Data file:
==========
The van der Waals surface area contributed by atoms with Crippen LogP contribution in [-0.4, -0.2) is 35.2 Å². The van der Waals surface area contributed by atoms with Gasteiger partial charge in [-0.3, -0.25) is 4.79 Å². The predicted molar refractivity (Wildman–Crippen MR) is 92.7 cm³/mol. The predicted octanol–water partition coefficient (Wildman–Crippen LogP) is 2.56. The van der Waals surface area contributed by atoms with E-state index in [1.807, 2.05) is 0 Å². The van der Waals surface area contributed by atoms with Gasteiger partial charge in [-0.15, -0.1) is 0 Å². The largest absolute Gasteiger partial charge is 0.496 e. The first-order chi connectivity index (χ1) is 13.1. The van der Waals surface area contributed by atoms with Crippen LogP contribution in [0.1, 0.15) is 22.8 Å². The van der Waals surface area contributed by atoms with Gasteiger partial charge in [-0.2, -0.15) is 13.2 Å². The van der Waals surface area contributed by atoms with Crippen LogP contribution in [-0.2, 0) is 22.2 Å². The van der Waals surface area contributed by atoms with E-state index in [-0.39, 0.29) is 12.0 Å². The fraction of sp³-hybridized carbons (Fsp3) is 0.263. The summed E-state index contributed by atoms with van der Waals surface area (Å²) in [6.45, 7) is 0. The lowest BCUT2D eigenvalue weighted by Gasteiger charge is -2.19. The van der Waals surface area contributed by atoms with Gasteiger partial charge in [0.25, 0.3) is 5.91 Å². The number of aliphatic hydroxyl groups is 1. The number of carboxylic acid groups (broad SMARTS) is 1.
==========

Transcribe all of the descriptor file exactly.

The van der Waals surface area contributed by atoms with Crippen LogP contribution in [-0.4, -0.2) is 35.2 Å². The van der Waals surface area contributed by atoms with Gasteiger partial charge in [-0.3, -0.25) is 4.79 Å². The predicted molar refractivity (Wildman–Crippen MR) is 92.7 cm³/mol. The predicted octanol–water partition coefficient (Wildman–Crippen LogP) is 2.56. The van der Waals surface area contributed by atoms with E-state index in [1.807, 2.05) is 0 Å². The van der Waals surface area contributed by atoms with Gasteiger partial charge in [-0.15, -0.1) is 0 Å². The largest absolute Gasteiger partial charge is 0.496 e. The first-order chi connectivity index (χ1) is 13.1. The van der Waals surface area contributed by atoms with Crippen LogP contribution in [0.1, 0.15) is 22.8 Å². The van der Waals surface area contributed by atoms with Gasteiger partial charge in [-0.2, -0.15) is 13.2 Å². The van der Waals surface area contributed by atoms with Crippen LogP contribution in [-0.2, 0) is 22.2 Å². The van der Waals surface area contributed by atoms with E-state index in [-0.39, 0.29) is 12.0 Å². The fraction of sp³-hybridized carbons (Fsp3) is 0.263. The summed E-state index contributed by atoms with van der Waals surface area (Å²) in [6.45, 7) is 0. The lowest BCUT2D eigenvalue weighted by Gasteiger charge is -2.19. The van der Waals surface area contributed by atoms with Gasteiger partial charge in [0.25, 0.3) is 5.91 Å². The number of aliphatic hydroxyl groups is 1. The number of carboxylic acid groups (broad SMARTS) is 1.